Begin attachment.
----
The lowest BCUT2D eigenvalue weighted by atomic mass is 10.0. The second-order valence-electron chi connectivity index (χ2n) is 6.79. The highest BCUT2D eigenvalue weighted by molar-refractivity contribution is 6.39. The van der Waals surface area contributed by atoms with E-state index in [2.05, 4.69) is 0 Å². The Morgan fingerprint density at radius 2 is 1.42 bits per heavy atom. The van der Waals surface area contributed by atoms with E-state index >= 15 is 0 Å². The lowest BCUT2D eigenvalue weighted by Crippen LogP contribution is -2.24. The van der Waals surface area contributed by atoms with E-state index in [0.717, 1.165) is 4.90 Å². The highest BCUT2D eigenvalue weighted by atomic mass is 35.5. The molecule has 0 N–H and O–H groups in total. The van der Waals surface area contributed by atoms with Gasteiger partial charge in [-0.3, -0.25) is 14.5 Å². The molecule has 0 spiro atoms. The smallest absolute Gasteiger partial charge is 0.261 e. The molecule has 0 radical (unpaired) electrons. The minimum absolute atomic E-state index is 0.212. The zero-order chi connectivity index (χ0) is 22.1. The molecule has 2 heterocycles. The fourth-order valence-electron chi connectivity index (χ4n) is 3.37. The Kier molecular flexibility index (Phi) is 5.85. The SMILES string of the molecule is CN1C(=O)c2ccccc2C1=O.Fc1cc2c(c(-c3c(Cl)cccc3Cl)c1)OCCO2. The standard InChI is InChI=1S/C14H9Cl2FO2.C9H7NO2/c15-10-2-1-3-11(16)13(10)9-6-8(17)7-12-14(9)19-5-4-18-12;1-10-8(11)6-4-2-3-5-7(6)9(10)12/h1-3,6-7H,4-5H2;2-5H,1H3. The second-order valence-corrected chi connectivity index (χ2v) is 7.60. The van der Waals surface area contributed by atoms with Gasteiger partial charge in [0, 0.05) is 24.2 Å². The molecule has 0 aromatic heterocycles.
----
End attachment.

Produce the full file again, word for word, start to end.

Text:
The lowest BCUT2D eigenvalue weighted by atomic mass is 10.0. The second-order valence-electron chi connectivity index (χ2n) is 6.79. The highest BCUT2D eigenvalue weighted by molar-refractivity contribution is 6.39. The van der Waals surface area contributed by atoms with E-state index in [2.05, 4.69) is 0 Å². The Morgan fingerprint density at radius 2 is 1.42 bits per heavy atom. The van der Waals surface area contributed by atoms with E-state index >= 15 is 0 Å². The lowest BCUT2D eigenvalue weighted by Crippen LogP contribution is -2.24. The van der Waals surface area contributed by atoms with E-state index in [0.717, 1.165) is 4.90 Å². The highest BCUT2D eigenvalue weighted by atomic mass is 35.5. The molecule has 0 N–H and O–H groups in total. The van der Waals surface area contributed by atoms with Gasteiger partial charge in [-0.3, -0.25) is 14.5 Å². The molecule has 0 spiro atoms. The smallest absolute Gasteiger partial charge is 0.261 e. The molecule has 0 radical (unpaired) electrons. The minimum absolute atomic E-state index is 0.212. The zero-order chi connectivity index (χ0) is 22.1. The molecule has 2 heterocycles. The fourth-order valence-electron chi connectivity index (χ4n) is 3.37. The Kier molecular flexibility index (Phi) is 5.85. The SMILES string of the molecule is CN1C(=O)c2ccccc2C1=O.Fc1cc2c(c(-c3c(Cl)cccc3Cl)c1)OCCO2. The standard InChI is InChI=1S/C14H9Cl2FO2.C9H7NO2/c15-10-2-1-3-11(16)13(10)9-6-8(17)7-12-14(9)19-5-4-18-12;1-10-8(11)6-4-2-3-5-7(6)9(10)12/h1-3,6-7H,4-5H2;2-5H,1H3. The second-order valence-corrected chi connectivity index (χ2v) is 7.60. The van der Waals surface area contributed by atoms with Gasteiger partial charge in [0, 0.05) is 24.2 Å². The molecule has 0 aromatic heterocycles.